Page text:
Amt für Touristik, Veranstaltungsmanagement und Städtepartnerschaften
55411 Bingen am Rhein
Phone: 06721 184-205 / -206
Fax: 06721 184-214
Bingen on the Vine
On the famous vineyards like Scharlachberg or Rochusberg, which have spread the fame of Bingen’s wines far beyond the borders of Germany, superlative qualities are achieved. As evidenced by innumerable awards, like State Prizes, Gold Medals, and not least the Prize of Honour awarded by Bingen itself.
But it’s not only the wine from Bingen’s own wineries that are marketed in Bingen. From here, large wineries supply the global market with millions of bottles.
Bingen is singular, too, for another first in the history of wine. Here you can find the cradle of ice wine, namely in the district of Dromersheim. This is evidenced by an article in the "Rheinischer Volksbote" newspaper on Saturday, 21 October 1832.
There you can read that in 1829 the grapes were often not harvested, since they had not ripened properly. The subsequent severe winter, with widespread hardship for man and beast, induced several citizens to feed the grapes still hanging on the vines to their livestock. And in so doing they found that the grapes that had survived a frost of minus 22 degrees Celsius still contained some liquid. So without further ado they pressed them through a cloth, and treated the must thus obtained in the usual way. And the end result was an extremely good, sweet wine.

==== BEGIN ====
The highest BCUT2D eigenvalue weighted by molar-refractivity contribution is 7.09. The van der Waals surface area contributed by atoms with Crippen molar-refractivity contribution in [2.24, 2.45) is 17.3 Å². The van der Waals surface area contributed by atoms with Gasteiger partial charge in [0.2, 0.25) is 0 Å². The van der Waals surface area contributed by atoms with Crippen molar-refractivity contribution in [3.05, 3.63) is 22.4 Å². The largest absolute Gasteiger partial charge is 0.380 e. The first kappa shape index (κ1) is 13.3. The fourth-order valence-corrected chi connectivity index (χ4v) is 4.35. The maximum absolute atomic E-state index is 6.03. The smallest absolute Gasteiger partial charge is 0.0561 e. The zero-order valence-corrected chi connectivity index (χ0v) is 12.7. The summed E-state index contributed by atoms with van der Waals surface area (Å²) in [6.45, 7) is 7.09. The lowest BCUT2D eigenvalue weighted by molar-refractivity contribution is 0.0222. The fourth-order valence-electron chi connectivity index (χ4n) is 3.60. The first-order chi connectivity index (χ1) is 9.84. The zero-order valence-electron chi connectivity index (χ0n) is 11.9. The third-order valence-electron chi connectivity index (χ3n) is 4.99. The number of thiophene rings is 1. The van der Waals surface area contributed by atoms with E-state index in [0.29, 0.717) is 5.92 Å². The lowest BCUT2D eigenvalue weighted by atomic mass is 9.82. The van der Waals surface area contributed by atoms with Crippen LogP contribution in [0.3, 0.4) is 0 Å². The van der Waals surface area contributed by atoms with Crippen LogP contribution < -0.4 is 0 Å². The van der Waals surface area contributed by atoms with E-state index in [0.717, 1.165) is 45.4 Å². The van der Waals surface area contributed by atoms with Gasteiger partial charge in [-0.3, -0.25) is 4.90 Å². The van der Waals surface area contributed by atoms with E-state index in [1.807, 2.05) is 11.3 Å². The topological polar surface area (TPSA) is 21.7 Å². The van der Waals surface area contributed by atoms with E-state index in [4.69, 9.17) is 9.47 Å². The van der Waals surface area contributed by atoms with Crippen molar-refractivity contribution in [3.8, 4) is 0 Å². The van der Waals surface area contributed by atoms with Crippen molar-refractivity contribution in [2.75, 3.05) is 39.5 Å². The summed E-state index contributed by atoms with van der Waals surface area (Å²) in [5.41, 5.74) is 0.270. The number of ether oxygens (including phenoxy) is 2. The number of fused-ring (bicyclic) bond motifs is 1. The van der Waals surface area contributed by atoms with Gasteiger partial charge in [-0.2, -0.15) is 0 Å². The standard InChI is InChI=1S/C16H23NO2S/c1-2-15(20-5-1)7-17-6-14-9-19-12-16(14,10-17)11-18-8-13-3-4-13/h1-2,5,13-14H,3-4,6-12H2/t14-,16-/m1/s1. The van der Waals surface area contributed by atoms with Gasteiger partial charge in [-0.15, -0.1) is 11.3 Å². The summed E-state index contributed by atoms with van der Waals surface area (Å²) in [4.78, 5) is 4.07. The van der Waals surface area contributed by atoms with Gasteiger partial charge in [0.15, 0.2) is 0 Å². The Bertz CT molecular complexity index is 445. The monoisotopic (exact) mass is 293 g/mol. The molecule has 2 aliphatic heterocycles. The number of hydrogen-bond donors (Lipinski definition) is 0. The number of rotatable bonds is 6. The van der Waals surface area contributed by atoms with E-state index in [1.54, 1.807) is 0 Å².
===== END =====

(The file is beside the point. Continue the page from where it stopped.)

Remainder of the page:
This was documented and officially confirmed by the owner of some prominent vineyards, Herr Hennern, and the then Mayor of Dromersheim, Herr Schmitt. The grapes were harvested, by the way, on 11 February 1830.
Wine’s health-boosting effects, too, were recognised and applied in Bingen very early on. For example, the famous Abbess Hildegard von Bingen wrote more than 800 years ago:
“A wine that is pure from the vine will make your blood healthy and fine”
and created more than 30 herbal recipes featuring wine.
In order to publicise Bingen’s wines inside and outside the town’s immediate homeland, some of the townsfolk, some of the vintners, and representatives of other guilds have set up a Wine Senate to promote oenological culture and the town’s wines – the Weinsenat Binger Mäuseturm e.V.
Every year, an Honorary Senator is elected, someone who has been a meritorious ambassador for Bingen’s wines or is committed to helping them become better-known. This illustrious fellowship includes the folk singer Heino, the Director of the ZDF broadcasting corporation, Dieter Stolte, Werner Höfer (+) and Jockel Fuchs (+).
Where so much wine is produced, people tend to know how to drink it as well. It’s best enjoyed, of course, at the winery itself when the vintner hosts a wine-tasting.
The greatest diversity, though, will be encountered at the Bingen Wine Festival, the tradition-steeped occasion for oenological merrymaking. It’s no accident that this festival lasts 11 days. Time that will definitely be needed if you’re to sample all the wines on offer. But at all of Bingen’s other festivals as well, the town’s most exquisite product is never in short supply.
And when you then look into the eyes of Bingen’s Wine Queen "Princess Schwätzerchen" and her princesses, you will be left in no doubt whatsoever: Bingen is the capital of wine.
Come and see for yourself! Discover your favourite wine, stroll along the Wine Learning Trail, make new friendships over a glass or three of Bingen’s wine in convivial company at our wineries and taverns.